Each time you receive any kind of feedback, treat it as a lesson. Not only when it comes to improving your work performance, but also deepening your social skills. Feedback is one of the most important components of effective communication and if you use it to your advantage you’ll be able to grow and improve in more ways than one.
Effective communication is an incredibly important skill to learn, no matter the circumstances. In a workplace setting, it will most likely be the key to managing the workflow correctly and achieving expected results in time.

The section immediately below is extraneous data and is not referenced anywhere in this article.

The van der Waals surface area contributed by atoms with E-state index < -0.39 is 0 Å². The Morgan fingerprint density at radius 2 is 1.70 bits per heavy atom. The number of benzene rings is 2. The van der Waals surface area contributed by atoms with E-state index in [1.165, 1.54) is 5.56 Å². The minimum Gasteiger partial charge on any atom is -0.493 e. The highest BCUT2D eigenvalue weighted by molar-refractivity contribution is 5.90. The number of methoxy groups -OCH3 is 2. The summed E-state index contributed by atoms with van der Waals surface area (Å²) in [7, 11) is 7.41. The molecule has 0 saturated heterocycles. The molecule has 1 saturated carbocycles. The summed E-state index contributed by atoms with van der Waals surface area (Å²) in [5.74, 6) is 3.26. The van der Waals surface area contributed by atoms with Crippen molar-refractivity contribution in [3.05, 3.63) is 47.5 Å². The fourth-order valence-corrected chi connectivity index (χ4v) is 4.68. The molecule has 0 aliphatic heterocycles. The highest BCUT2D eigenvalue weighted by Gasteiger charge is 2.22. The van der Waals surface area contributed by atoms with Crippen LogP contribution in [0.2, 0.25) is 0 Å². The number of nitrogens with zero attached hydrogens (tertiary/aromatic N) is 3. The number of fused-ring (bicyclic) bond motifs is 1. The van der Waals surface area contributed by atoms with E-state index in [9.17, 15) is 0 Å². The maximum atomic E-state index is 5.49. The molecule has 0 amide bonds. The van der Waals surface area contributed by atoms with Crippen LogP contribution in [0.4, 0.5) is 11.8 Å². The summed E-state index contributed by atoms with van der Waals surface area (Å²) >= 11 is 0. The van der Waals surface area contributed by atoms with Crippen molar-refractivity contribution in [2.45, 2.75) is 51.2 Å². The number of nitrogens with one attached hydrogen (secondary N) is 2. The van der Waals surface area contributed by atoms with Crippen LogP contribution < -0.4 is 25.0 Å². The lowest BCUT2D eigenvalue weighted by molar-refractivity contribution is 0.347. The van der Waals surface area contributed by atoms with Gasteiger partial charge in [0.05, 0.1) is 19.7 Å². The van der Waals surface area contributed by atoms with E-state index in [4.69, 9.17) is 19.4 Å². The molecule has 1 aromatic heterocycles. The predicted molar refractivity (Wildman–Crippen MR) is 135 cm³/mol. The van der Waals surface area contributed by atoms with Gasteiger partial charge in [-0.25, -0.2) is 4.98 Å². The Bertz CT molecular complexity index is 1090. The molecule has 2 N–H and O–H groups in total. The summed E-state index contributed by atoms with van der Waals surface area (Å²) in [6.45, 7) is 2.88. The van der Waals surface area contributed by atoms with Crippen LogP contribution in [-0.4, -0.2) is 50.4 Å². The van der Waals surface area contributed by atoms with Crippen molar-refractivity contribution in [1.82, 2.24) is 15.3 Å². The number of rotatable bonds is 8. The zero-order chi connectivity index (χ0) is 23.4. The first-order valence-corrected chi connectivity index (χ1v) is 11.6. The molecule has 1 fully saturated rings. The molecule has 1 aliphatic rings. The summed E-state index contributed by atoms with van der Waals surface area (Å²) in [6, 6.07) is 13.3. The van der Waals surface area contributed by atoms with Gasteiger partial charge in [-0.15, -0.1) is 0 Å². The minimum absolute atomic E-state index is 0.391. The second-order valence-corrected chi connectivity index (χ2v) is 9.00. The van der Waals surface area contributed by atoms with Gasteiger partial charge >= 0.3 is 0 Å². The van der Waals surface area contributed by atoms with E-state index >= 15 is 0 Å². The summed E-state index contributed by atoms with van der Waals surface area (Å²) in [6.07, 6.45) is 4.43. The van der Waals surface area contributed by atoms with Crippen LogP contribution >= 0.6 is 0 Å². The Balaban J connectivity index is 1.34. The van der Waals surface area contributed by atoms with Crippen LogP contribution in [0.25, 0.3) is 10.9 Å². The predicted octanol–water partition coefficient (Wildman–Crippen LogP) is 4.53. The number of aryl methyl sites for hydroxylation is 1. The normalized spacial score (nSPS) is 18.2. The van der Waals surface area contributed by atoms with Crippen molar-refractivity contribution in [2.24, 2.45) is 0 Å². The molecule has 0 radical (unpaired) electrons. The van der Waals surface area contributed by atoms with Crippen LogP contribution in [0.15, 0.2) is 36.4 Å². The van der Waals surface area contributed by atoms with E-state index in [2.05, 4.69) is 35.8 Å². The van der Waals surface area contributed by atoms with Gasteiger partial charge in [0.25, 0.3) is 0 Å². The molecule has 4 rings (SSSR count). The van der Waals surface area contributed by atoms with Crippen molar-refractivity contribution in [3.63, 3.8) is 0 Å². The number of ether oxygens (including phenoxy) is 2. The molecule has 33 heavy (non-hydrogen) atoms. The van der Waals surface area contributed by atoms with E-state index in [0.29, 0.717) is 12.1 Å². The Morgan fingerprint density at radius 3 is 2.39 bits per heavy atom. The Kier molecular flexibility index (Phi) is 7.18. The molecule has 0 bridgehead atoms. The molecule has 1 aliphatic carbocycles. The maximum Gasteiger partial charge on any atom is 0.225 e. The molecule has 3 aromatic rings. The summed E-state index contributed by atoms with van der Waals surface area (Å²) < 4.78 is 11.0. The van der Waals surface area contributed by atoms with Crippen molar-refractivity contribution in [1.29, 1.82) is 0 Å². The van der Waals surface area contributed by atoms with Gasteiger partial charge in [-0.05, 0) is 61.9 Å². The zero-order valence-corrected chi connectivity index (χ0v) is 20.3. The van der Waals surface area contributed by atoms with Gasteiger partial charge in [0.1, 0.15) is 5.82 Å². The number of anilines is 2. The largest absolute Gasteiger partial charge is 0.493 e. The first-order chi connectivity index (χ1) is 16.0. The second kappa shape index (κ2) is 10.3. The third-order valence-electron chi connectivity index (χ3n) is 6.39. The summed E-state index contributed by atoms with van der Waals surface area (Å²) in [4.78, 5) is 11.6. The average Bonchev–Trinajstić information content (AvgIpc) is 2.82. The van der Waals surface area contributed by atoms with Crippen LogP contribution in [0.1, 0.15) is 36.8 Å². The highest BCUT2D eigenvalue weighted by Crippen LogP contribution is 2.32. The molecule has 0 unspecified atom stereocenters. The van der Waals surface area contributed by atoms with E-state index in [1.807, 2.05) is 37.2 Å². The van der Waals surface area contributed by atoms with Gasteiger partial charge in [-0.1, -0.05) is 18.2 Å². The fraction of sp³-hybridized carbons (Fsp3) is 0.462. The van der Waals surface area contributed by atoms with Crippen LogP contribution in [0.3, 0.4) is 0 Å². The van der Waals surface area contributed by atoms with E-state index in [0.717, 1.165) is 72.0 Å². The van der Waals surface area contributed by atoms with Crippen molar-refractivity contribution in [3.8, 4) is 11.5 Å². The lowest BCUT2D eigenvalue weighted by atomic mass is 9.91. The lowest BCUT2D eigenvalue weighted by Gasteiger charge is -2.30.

It doesn’t matter whether you are the CEO, the team supervisor or an employee working on a project – high communication skills will be extremely useful to you if you wish to maintain a pleasant atmosphere at work as well as good relations with the other members within the organization. Not to mention that developing effective communication skills will also make a huge difference in your personal life.
And if you’re on the lookout for a secure and efficient communication solution to take your digital workplace communication to a whole new level, don’t hesitate to check out Brosix Instant Messenger, created with organizational and business needs in mind.